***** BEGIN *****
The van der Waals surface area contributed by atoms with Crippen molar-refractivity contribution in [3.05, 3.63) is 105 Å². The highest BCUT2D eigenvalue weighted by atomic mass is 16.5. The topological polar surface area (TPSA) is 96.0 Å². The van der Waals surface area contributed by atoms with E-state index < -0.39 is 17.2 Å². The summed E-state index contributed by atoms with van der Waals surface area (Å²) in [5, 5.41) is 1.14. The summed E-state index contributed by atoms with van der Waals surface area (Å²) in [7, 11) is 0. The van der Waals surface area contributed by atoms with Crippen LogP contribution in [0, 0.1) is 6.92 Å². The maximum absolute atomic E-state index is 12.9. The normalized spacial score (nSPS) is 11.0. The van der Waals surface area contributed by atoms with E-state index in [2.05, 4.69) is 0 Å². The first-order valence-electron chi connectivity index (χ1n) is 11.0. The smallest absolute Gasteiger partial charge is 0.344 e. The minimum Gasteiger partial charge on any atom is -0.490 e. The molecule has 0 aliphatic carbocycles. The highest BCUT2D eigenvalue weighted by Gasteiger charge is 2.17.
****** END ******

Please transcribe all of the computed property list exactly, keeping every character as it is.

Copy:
The van der Waals surface area contributed by atoms with Crippen molar-refractivity contribution in [3.05, 3.63) is 105 Å². The highest BCUT2D eigenvalue weighted by atomic mass is 16.5. The topological polar surface area (TPSA) is 96.0 Å². The van der Waals surface area contributed by atoms with E-state index < -0.39 is 17.2 Å². The summed E-state index contributed by atoms with van der Waals surface area (Å²) in [5, 5.41) is 1.14. The summed E-state index contributed by atoms with van der Waals surface area (Å²) in [7, 11) is 0. The van der Waals surface area contributed by atoms with Crippen LogP contribution in [0, 0.1) is 6.92 Å². The maximum absolute atomic E-state index is 12.9. The normalized spacial score (nSPS) is 11.0. The van der Waals surface area contributed by atoms with E-state index in [2.05, 4.69) is 0 Å². The first-order valence-electron chi connectivity index (χ1n) is 11.0. The smallest absolute Gasteiger partial charge is 0.344 e. The minimum Gasteiger partial charge on any atom is -0.490 e. The molecule has 0 aliphatic carbocycles. The highest BCUT2D eigenvalue weighted by Gasteiger charge is 2.17.